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Flint, MI– The city of Flint stands to receive $8.8 million if it joins a national opioid settlement against a few of the biggest pharmaceutical distributors in the country.
The $26 billion partial settlement was announced in July of 2021, and would resolve the claims of both state and local governments across the country against Johnson & Johnson, and the three largest pharmaceutical distributors in the country: Cardinal Health, McKesson, and AmerisourceBergen.
The proposed settlement would require reforms of the four companies, in addition to giving money to participating municipalities to be used for abatement of the opioid epidemic.
A resolution related to the city joining this partial settlement will be brought to the Flint City Council in their committee meeting on Dec. 8.
The city’s law department, as well as City Administrator Clyde Edwards, recommended that the council approve the city joining the settlement, and noted that the city of Flint filed its own opioid-related lawsuit in Michigan’s Eastern District Court about two years ago.
On Feb. 18, 2019, the city of Flint filed a complaint against several pharmaceutical companies, including the ones listed in the national settlement, for creating “a hazard to public health and safety,” and to recoup money that was spent due to the companies’ “false, deceptive, and unfair marketing and/or unlawful diversion of prescription opioids.”
In this complaint, the city stated that amidst the “national epidemic of chemical addiction,” Flint had been “uniquely and disproportionately impacted by the plague of opioid addiction.”
“As a direct result of Defendants’ corporate malfeasance, the City’s medical professionals and first responders must now prioritize combating drug overdoses, including opioid overdoses,” the complaint states. “The City’s law-enforcement officers are engaged in a pitched battle against the heroin trade, and against criminal enterprises illegally trading in prescription opioids. The City’s medical professionals must now spend their time and resources combatting the multifaceted harms that drug addiction imposes on families, children, and infants.”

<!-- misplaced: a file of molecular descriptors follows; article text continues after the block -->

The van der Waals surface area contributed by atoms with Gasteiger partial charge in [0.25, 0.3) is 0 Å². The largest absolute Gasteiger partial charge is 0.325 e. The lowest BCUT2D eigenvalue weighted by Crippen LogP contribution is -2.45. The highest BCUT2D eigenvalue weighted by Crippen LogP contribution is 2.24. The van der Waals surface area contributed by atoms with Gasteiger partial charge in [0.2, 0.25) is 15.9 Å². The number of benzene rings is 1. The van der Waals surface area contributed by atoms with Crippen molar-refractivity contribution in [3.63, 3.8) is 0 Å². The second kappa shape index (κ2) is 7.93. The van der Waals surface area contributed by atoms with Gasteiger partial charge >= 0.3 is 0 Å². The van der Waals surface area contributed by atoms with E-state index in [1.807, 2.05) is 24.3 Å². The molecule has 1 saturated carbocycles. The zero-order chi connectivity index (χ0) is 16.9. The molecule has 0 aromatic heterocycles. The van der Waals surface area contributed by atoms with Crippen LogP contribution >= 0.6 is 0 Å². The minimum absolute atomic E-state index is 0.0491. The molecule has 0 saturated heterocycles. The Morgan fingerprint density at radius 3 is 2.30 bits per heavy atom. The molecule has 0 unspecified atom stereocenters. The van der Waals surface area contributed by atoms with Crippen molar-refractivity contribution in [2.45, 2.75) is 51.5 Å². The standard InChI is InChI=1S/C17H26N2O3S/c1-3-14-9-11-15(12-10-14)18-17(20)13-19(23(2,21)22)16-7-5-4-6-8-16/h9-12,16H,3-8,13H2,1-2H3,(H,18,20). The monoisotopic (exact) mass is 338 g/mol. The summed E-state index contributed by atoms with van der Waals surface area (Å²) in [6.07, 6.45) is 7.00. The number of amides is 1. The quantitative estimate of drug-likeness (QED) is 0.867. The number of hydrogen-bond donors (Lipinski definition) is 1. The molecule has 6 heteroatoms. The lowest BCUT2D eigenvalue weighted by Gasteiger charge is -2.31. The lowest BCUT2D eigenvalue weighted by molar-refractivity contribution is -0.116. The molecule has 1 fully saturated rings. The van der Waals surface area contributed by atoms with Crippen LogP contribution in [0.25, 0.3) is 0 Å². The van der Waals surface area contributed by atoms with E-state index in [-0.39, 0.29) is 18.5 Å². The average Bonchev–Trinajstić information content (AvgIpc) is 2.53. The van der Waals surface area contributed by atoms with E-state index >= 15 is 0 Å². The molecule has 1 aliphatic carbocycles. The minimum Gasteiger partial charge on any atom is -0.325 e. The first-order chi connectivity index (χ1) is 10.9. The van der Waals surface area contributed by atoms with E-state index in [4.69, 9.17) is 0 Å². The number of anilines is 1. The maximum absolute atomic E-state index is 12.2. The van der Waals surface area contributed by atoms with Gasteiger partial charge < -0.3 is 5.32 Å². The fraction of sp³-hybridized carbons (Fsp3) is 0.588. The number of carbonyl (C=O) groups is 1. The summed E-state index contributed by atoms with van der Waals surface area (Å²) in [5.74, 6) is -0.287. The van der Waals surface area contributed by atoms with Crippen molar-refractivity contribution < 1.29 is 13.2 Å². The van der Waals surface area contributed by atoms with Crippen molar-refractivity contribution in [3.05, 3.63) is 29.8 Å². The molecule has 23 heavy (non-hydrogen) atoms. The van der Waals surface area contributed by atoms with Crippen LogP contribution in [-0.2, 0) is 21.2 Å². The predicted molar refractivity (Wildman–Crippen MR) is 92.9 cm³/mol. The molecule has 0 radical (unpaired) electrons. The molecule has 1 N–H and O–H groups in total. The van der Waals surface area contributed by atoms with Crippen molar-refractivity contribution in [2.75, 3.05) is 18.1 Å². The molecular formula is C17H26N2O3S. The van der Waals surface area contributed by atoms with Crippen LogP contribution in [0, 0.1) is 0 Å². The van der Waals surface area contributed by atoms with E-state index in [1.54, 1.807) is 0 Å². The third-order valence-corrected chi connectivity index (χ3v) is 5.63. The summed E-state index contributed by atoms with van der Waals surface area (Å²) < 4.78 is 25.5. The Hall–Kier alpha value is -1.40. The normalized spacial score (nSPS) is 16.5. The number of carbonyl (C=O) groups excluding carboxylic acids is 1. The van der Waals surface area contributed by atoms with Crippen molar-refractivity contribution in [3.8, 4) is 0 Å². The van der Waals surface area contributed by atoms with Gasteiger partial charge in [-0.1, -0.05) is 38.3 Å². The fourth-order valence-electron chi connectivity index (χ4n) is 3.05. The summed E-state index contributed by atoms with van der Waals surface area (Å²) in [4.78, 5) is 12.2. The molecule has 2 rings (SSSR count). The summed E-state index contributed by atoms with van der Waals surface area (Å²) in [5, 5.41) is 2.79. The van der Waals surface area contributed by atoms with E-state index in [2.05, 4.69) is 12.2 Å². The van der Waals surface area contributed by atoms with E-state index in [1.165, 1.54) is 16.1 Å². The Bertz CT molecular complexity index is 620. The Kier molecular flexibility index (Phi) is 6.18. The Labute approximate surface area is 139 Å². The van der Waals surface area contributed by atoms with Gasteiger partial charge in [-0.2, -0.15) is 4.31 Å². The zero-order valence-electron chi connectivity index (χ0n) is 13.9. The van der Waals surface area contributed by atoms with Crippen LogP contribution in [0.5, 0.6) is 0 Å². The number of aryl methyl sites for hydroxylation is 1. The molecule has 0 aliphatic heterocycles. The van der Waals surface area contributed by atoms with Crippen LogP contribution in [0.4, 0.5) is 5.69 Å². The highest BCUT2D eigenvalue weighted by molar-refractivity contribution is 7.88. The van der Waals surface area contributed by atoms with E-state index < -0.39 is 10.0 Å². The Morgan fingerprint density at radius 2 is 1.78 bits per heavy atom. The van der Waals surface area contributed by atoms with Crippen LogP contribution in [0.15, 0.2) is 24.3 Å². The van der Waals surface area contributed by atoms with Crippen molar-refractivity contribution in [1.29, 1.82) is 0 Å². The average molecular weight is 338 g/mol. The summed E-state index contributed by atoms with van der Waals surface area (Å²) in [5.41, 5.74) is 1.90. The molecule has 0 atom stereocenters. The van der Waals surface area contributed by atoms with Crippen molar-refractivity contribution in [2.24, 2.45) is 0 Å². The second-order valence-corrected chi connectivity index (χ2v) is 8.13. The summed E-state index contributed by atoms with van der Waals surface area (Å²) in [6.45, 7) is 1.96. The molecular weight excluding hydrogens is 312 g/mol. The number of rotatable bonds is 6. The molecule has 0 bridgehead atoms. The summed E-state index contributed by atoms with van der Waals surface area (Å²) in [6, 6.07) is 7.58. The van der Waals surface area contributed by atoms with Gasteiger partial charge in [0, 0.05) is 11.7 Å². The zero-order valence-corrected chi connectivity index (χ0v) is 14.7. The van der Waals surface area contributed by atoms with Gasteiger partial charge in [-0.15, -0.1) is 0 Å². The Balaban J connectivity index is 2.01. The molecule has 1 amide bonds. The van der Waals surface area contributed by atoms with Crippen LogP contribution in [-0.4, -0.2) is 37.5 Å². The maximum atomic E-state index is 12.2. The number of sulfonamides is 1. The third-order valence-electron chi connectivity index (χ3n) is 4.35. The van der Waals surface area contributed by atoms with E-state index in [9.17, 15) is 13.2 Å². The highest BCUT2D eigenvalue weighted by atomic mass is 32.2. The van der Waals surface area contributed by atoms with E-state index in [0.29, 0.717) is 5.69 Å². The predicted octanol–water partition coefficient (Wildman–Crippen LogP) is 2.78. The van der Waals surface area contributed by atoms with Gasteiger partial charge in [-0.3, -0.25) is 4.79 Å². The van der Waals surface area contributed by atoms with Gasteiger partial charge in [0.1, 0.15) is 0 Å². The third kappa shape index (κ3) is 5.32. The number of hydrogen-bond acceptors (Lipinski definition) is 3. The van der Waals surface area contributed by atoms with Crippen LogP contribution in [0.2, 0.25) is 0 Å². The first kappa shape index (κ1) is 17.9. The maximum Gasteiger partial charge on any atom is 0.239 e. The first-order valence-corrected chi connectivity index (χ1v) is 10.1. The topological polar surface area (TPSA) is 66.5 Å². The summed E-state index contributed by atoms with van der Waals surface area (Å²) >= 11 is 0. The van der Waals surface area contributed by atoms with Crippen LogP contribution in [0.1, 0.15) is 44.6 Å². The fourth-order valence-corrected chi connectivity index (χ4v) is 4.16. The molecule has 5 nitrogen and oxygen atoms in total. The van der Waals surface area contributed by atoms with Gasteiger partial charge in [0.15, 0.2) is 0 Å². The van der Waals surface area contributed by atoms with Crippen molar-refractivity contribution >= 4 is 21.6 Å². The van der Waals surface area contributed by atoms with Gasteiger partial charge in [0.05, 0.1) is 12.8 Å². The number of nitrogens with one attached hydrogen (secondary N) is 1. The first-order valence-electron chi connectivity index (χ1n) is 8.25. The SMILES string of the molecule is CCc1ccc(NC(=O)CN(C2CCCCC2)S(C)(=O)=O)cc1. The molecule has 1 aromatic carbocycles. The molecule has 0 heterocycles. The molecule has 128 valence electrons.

The Michigan Opioids Task Force released its 2020 Annual Report which stated that opioid overdoses killed 1,768 Michiganders in 2019. According to the report, in 2019, Genesee County had the second-highest rate of overdoses, with 35.4 per 100,000 residents.
According to the University of Michigan’s System for Opioid Overdose Surveillance, there have been 189 fatal overdoses in Genesee County this year alone.
The proposed national settlement states that the three distributors will, altogether, pay a maximum of $21 billion over 18 years. Johnson & Johnson will pay a maximum of $5 billion over no more than nine years. Approximately, $22.8 billion of the settlement proceeds will be payable to state and local subdivisions.
According to the settlement site, the funding is to be used for abatement of the opioid epidemic, including “a wide range of intervention, treatment, education, and recovery services so that state and local governments can decide what will best serve their communities.” A list of the possible opioid remediation uses can be found here.
In addition to giving funding to the participating municipalities, the settlement will also require the pharmaceutical distributors to make some changes in how they operate.
It will require the establishment of an independent clearinghouse, which is an online database, to provide state regulators with data and analytics about where drugs are going and how often, and use data-driven systems to detect suspicious orders from pharmacies. Suspicious orders are to be reported, and not sold, or shipped.
Johnson & Johnson will be required to stop selling opioids, stop funding third parties for promoting opioids, and stop lobbying on activities related to opioids.
But this settlement will only take effect if enough municipalities choose to participate.
According to the official settlement website, “the Distributors and J&J on the one hand, and the states and subdivisions on the other, each have options to walk away if they are not satisfied with levels of participation. “
Attorney General Dana Nessel sent a press release urging the 277 eligible municipalities in Michigan to register for the settlement.
“I encourage all of our state’s eligible municipalities to register for this historic settlement,” Nessel said. “This funding would support ongoing prevention and treatment efforts across the state, and I have long argued that much-needed financial support should be coming from those who created this crisis—not the communities suffering through it. Participation is vital to better equip those communities to address the crisis head on.”